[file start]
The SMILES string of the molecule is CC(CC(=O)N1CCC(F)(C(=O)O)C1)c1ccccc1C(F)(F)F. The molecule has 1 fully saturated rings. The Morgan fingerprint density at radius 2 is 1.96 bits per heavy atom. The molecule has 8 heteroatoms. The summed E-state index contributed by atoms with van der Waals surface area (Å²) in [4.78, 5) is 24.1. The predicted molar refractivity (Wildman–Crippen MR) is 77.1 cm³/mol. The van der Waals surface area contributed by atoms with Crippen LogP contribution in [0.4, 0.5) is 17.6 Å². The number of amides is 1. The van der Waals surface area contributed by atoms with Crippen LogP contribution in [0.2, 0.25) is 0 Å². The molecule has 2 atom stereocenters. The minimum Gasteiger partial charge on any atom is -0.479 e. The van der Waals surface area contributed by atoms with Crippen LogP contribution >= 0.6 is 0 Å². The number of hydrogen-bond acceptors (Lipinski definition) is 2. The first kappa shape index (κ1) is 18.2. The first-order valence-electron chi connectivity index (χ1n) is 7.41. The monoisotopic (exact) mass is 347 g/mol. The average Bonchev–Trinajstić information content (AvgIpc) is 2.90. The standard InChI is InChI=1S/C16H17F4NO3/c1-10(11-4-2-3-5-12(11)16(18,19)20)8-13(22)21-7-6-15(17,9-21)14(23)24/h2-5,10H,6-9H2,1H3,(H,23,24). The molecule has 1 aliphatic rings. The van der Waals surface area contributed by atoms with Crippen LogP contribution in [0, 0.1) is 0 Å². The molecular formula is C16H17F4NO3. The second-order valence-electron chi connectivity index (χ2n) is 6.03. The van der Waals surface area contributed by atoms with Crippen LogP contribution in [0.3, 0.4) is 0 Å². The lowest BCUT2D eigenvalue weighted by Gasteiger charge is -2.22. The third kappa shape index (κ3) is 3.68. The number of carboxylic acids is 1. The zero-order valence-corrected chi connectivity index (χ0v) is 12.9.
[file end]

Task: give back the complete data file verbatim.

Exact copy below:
The SMILES string of the molecule is CC(CC(=O)N1CCC(F)(C(=O)O)C1)c1ccccc1C(F)(F)F. The molecule has 1 fully saturated rings. The Morgan fingerprint density at radius 2 is 1.96 bits per heavy atom. The molecule has 8 heteroatoms. The summed E-state index contributed by atoms with van der Waals surface area (Å²) in [4.78, 5) is 24.1. The predicted molar refractivity (Wildman–Crippen MR) is 77.1 cm³/mol. The van der Waals surface area contributed by atoms with Crippen LogP contribution in [0.4, 0.5) is 17.6 Å². The number of amides is 1. The van der Waals surface area contributed by atoms with Crippen LogP contribution in [0.2, 0.25) is 0 Å². The molecule has 2 atom stereocenters. The minimum Gasteiger partial charge on any atom is -0.479 e. The van der Waals surface area contributed by atoms with Crippen LogP contribution >= 0.6 is 0 Å². The number of hydrogen-bond acceptors (Lipinski definition) is 2. The first kappa shape index (κ1) is 18.2. The first-order valence-electron chi connectivity index (χ1n) is 7.41. The monoisotopic (exact) mass is 347 g/mol. The average Bonchev–Trinajstić information content (AvgIpc) is 2.90. The standard InChI is InChI=1S/C16H17F4NO3/c1-10(11-4-2-3-5-12(11)16(18,19)20)8-13(22)21-7-6-15(17,9-21)14(23)24/h2-5,10H,6-9H2,1H3,(H,23,24). The molecule has 1 aliphatic rings. The van der Waals surface area contributed by atoms with Crippen LogP contribution in [0, 0.1) is 0 Å². The molecular formula is C16H17F4NO3. The second-order valence-electron chi connectivity index (χ2n) is 6.03. The van der Waals surface area contributed by atoms with Crippen LogP contribution in [0.3, 0.4) is 0 Å². The lowest BCUT2D eigenvalue weighted by Gasteiger charge is -2.22. The third kappa shape index (κ3) is 3.68. The number of carboxylic acids is 1. The zero-order valence-corrected chi connectivity index (χ0v) is 12.9.